The rise of the influencer
How savvy social media users are cashing in on new trends in marketing.
The use of influencers in marketing is not a new thing.
From celebrities pushing everything from perfume to superannuation products, the use of influential people in marketing campaigns has long formed an integral part of brand campaigns.
But while traditional influencer marketing campaigns have focused on movie stars, sporting heroes and supermodels, the trend has shifted in recent years to focus on a new breed of influencers.
More than 800 million people use Instagram each month, with the numbers expected to exceed one billion in 2018. A growing number of savvy users have realised the lucrative market that exists in the Insta-world and are using their spare time to cash in on the trend - with some transitioning their social media hobby into a full-time income.
"It's a known fact that social media as a promotional tool is definitely on a dramatic rise compared to traditional tools, which are declining," says Dr Thomas Lee from UOW's Faculty of Business.
"Businesses are able to gain real-time insights into how they are performing and what customers want; they can measure effectiveness with real-life data, how many clicks are being generated, length of time on page and whether customers are proceeding further.
"We're also seeing businesses and brands tapping into the social media market through smaller players, shifting the focus away from the major celebrities and onto the likes of the stay-at-home-mum or food blogger."
Thomas Lee from UOW's Faculty of Business
The power of influence
It's no secret that influencer marketing has exploded in popularity, thanks to social media, but the latest trend sees micro-influencers - some with as little as 1,000 followers - cashing in on the trend. Micro-influencer marketing allows brands to reach niche markets with little expense attached.
"Micro-influencers can give brands more bang for their buck," Dr Lee says.
"When it comes to things like advertising fast-moving consumer goods, a micro-influencer reaching out to their small - but not insignificant - audience can seem more like a product recommendation from a friend, which is exactly what a lot of brands want to cash in on."
Tech platforms such as Tribe Group are making it easier than ever for influencers to connect with brands, providing an online marketplace that allows a simple two-way exchange: brands post a campaign brief and influencers submit content for approval - with a price attached.
One of Tribe's most successful influencers is Rebecca Gawthorne of @nourish_naturally. A UOW alumna (Bachelor of Nutrition and Dietetics), Rebecca works full time as a media dietitian, balancing content creation and management of her social media channels with media appearances.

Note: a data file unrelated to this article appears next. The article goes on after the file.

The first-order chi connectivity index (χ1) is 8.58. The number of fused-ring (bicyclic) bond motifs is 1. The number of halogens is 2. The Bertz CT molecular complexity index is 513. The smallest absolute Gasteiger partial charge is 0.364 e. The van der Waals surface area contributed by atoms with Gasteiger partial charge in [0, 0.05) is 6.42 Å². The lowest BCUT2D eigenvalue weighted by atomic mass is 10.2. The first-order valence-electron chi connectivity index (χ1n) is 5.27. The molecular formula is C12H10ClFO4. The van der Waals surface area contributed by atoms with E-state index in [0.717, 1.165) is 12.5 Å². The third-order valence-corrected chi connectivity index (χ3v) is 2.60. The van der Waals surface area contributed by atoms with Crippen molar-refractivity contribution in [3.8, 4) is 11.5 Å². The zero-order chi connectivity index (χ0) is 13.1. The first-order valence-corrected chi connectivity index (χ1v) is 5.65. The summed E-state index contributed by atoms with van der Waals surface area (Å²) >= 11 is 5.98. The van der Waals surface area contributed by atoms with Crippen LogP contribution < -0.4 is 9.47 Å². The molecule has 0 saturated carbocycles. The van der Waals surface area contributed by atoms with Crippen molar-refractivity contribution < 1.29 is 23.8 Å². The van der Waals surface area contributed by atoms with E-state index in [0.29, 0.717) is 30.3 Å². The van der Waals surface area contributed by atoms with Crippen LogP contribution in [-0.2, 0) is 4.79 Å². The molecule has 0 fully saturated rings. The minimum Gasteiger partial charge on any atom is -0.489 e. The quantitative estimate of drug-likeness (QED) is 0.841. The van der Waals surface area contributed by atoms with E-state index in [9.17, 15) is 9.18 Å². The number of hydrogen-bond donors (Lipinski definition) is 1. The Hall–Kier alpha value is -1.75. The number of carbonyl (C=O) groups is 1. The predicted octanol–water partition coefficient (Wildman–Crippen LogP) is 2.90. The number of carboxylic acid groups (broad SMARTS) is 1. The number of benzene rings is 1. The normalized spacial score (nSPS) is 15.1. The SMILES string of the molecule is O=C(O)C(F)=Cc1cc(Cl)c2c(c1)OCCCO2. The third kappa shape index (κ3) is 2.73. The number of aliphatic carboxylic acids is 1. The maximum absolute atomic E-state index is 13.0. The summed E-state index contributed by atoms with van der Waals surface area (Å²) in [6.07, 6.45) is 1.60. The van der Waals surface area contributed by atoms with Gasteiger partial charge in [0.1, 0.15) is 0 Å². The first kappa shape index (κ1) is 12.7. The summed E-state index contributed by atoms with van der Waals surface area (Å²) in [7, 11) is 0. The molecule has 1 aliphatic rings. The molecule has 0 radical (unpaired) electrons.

Her Instagram page is flooded with beautiful imagery comprised of the food she eats, workouts she does and snapshots of her life on Sydney's beaches.
Over the past four years Rebecca has amassed a following of more than 145,000, starting from small beginnings with just a handful of friends and clients following her for her healthy recipes and photos of nature.
She relies on attractive imagery to draw people to her page, but believes her qualifications and expert advice on food and nutrition is what keeps people following.
"I am an Accredited Practising Dietitian, Accredited Nutritionist and a member of the Dietitians Association of Australia, which gives my posts credibility," she says.
Rebecca received First Class Honours for her research conducted at the Sydney Children's Hospital, which was published internationally, and has worked with the Royal Flying Doctor Service as "The Flying Dietitian", providing nutrition advice to rural Aboriginal communities.
A credible source
Dr Lee says credibility can play a huge part in distinguishing an influencer from the crowd.
"This comes down to not only professional qualifications, but also the life experiences of the influencer and how passionate they are about a topic," he explains.
"People want to follow someone who is relatable to them, but who also has something to add in terms of credibility - for example a guy who works a 9-to-5 office job but still manages to go to the gym and stick to their nutrition.
"They provide relevance and you're able to internalise their values."
Relatability is the driving factor behind UOW alumna Steph Pase's success in the land of Instagram.
She created the account Just Another Mummy Blog in mid-2016 just weeks after giving birth to her first child as a way to share her experiences and swap tips with other mothers.
"I wanted to connect with other mothers for advice and to have people that could resonate with the experiences I was going through as a first-time mum," she says.
With a Bachelor in Media and Communications (Journalism) from UOW under her belt and qualifications in makeup artistry and fitness, Steph has found an audience of more than 20,000 to connect and interact with.